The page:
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Ear to the Ground

No, Thank You—Don’t Come Again

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Posted on Sep 11, 2011
Illustration by Alexander Augst

Moqtada al-Sadr, who is either the sharpest thorn in the side of U.S. forces in Iraq or the linchpin of an Iraqi parliament frequently on the verge of coming apart—or both—has ordered his followers not to attack U.S. troops in order to make sure the occupiers leave as quickly as possible.

The U.S. military is officially unwelcome in Iraq after Dec. 31, but there are negotiations aimed at allowing some troops to remain for an additional period. If that happens, al-Sadr says his “military operations will be resumed in a new and tougher way.”

The Guardian:

In a statement posted on his website, the Shia cleric tells his militias to halt attacks until the US withdrawal is finished at the end of the year as required under a security agreement between Washington and Baghdad.

“Out of my desire to complete Iraq’s independence and to finish the withdrawal of the occupation forces from our holy lands, I am obliged to halt military operations of the honest Iraqi resistance until the withdrawal of the occupation forces is complete,” al-Sadr said in the statement, posted on Saturday night. Sadrist lawmaker Mushraq Naji confirmed the statement on Sunday.

However, al-Sadr warned that “if the withdrawal doesn’t happen ... the military operations will be resumed in a new and tougher way.” The statement followed last week’s announcement by US officials in Baghdad of the start of the withdrawal of some 45,000 US military personnel from Iraq. However, US and Iraqi leaders are considering whether some American troops should remain past the 31 December deadline as Baghdad continues to struggle with instability and burgeoning influence from Iran. Last month, Iraqi leaders began negotiating with US officials to keep at least several thousand troops in Iraq to continue training the nation’s shaky security forces.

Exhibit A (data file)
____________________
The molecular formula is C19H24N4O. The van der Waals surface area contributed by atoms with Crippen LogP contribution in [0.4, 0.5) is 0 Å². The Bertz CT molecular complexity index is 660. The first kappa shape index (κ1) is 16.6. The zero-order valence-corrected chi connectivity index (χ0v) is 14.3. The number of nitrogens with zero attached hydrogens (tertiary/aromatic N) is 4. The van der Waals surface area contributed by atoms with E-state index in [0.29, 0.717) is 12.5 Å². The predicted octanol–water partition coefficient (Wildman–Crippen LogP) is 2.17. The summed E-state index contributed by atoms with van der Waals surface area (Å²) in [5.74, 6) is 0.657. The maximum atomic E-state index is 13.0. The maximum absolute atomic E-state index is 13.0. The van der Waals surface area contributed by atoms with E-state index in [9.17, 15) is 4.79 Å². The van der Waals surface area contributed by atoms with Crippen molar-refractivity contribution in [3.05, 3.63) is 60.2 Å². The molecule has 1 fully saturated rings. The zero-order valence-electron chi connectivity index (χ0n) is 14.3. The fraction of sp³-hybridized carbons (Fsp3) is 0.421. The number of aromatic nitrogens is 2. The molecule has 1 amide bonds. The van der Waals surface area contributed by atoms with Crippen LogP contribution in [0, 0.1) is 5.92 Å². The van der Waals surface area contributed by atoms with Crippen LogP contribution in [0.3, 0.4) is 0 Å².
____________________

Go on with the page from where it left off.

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drbhelthi's avatar

By drbhelthi, September 12, 2011 at 11:22 am Link to this comment

“Last month, Iraqi leaders began negotiating with US officials to keep at least several thousand troops in Iraq to continue training the nation’s shaky security forces.” 
Please support this statement with a citation by reps. of Moqtada al-Sadr - - .

The message of Moqtada al-Sadr does not obtain parity with the idea of Iraqi officials negotiating to keep >at least< several thousand US troops to train Iraqi security forces. However, that US officials are finagling to keep a large footprint in Iraq makes more sense. Like, maybe not 45,000, but rather, a huge reduction, down to only 40,000 ?  Then, what about the 50,000 US operatives and US civilian employees, plus embassy staff ?  Do they also get to remain?

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tolstoy's avatar

By tolstoy, September 12, 2011 at 9:20 am Link to this comment

Clearly, the US wants to keep a foothold in Iraq as part of its “garrison the globe” overall policy. This is a mistake, unless we want another war in Iraq. Al Sadr must not be underestimated. He commands an enormous army which was largely responsible—by NOT becoming involved militarily—for the success of the so-called “surge” acclaimed by Bush some years back. We should get out and let Iraq deal with its own problems. Note how slanted this AP article is to keeping US troops on hand. Wider analysis is needed on whether Iraq can deal with its security issues, other than from the POV of the biased Kurds. But US “garrisoning the globe” policy will determine what happens. Continued war, continued war policies of the last 10 years likely.

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